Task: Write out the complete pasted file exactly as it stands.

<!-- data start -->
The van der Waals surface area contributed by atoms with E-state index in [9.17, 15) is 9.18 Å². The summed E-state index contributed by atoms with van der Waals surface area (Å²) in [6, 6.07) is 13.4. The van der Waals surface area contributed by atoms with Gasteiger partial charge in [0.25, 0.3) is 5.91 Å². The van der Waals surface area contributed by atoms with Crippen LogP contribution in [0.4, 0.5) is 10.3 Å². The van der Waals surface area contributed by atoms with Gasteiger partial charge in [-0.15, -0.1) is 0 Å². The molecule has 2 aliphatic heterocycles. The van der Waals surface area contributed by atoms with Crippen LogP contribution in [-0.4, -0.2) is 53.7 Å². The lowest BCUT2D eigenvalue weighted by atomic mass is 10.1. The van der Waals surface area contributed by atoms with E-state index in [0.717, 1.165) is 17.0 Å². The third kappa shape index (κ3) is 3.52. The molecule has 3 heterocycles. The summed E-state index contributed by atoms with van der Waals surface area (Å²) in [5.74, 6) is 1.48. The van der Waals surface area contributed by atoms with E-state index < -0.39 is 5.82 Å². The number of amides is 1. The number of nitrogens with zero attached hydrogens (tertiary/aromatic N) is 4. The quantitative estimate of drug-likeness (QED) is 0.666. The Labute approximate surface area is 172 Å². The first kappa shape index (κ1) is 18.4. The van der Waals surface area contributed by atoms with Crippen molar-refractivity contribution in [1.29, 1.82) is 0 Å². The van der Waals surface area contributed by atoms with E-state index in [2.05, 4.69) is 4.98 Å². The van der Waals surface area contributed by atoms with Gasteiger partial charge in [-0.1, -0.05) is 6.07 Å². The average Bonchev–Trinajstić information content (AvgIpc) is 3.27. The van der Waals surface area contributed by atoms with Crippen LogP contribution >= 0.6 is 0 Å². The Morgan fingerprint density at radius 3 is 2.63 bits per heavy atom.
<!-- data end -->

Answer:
The van der Waals surface area contributed by atoms with E-state index in [9.17, 15) is 9.18 Å². The summed E-state index contributed by atoms with van der Waals surface area (Å²) in [6, 6.07) is 13.4. The van der Waals surface area contributed by atoms with Gasteiger partial charge in [0.25, 0.3) is 5.91 Å². The van der Waals surface area contributed by atoms with Crippen LogP contribution in [0.4, 0.5) is 10.3 Å². The van der Waals surface area contributed by atoms with Gasteiger partial charge in [-0.15, -0.1) is 0 Å². The molecule has 2 aliphatic heterocycles. The van der Waals surface area contributed by atoms with Crippen LogP contribution in [-0.4, -0.2) is 53.7 Å². The lowest BCUT2D eigenvalue weighted by atomic mass is 10.1. The van der Waals surface area contributed by atoms with E-state index in [0.717, 1.165) is 17.0 Å². The third kappa shape index (κ3) is 3.52. The molecule has 3 heterocycles. The summed E-state index contributed by atoms with van der Waals surface area (Å²) in [5.74, 6) is 1.48. The van der Waals surface area contributed by atoms with E-state index < -0.39 is 5.82 Å². The number of amides is 1. The number of nitrogens with zero attached hydrogens (tertiary/aromatic N) is 4. The quantitative estimate of drug-likeness (QED) is 0.666. The Labute approximate surface area is 172 Å². The first kappa shape index (κ1) is 18.4. The van der Waals surface area contributed by atoms with Crippen molar-refractivity contribution in [1.29, 1.82) is 0 Å². The van der Waals surface area contributed by atoms with E-state index in [2.05, 4.69) is 4.98 Å². The van der Waals surface area contributed by atoms with Gasteiger partial charge in [-0.1, -0.05) is 6.07 Å². The average Bonchev–Trinajstić information content (AvgIpc) is 3.27. The van der Waals surface area contributed by atoms with Crippen LogP contribution >= 0.6 is 0 Å². The Morgan fingerprint density at radius 3 is 2.63 bits per heavy atom.